Over a third of professional songwriters in the UK say they have been “subject to full buyouts or work for hire commissions”.
That stat was revealed by PRS for Music Deputy Chairman, songwriter and composer Simon Darlow on stage at the Théâtre du Vaudeville in Brussels yesterday (February 3), during the 2020 edition of the Creators Conference, organized by the European Composer and Songwriter Alliance (ECSA).
Darlow, whose writing credits include songs by Grace Jones and Shirley Bassey and whose music fronts some of the most popular shows on British TV today including BBC News, the Premier League and Top Gear, delivered a speech in which he discussed buyout contracts, how they impact creators’ remuneration and what can be done to improve the situation.
The event focused on current and upcoming EU policies affecting the lives of creators, including the Creative Europe programme, which provides financial support to culture and audiovisual sectors and the EU Copyright Directive.
According to Darlow, The Ivors Academy (formerly The British Academy of Songwriters, Composers and Authors) recently consulted with its members on the practice of buyouts in the UK and found that 41% of creators said “they had been required to give away more of their mechanical rights than they wanted”.
A further 35% of those surveyed said “they have been subject to full buyouts or work for hire commissions in the last five years”.
Darlow added that the trend “manifested itself in the most extreme manner” in 2019 when Discovery Networks in the US proposed a now-abandoned buyout policy, which would have seen composers asked to agree to the deals, or risk having their work removed from Discovery’s programming.
“The next generation of composers face a bleak future, where they no longer own their rights and their works generate no income for them.”
“Young composers are the most at risk of being exploited, eager as they are to get work and build their careers,” said Darlow.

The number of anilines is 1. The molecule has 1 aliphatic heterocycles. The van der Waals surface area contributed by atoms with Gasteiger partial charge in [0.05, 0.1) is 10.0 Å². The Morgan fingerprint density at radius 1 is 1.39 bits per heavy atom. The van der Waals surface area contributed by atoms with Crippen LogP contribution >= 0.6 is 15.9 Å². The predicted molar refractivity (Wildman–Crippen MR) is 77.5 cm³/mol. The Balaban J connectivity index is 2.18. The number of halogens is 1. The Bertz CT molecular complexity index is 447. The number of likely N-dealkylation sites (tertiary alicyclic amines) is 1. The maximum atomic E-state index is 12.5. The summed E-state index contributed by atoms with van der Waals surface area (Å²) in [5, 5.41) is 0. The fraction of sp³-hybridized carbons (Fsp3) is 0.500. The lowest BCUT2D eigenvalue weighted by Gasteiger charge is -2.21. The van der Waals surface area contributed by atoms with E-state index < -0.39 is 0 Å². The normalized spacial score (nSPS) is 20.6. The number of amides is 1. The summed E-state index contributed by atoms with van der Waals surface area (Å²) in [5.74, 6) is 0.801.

“The next generation of composers face a bleak future, where they no longer own their rights and their works generate no income for them.
“To be balanced, however, an upfront payment for rights is not always a bad option for a composer.”
You can read his speech in full below.
The practice referred to as a buyout is when a producer, typically in the audio-visual or video game sectors, obtains the rights of the creator in exchange for a one-off fee.
The transfer of these rights is all too often a precondition of the commissioning process.
The buyout of the mechanical right has become standard practice in the US and the UK. Although there are still companies which will share mechanicals with the composer, buyouts are becoming increasingly common here in Europe.
More and more, however, we hear of composers also being forced to surrender their performing rights. This is also against a background of shrinking fees, which makes the situation intolerable.
This trend manifested itself in the most extreme manner at the end of last year when Discovery Networks US stated it would require a complete buyout of the performing and mechanical rights in the future and a waiver of rights for all works previously commissioned by them.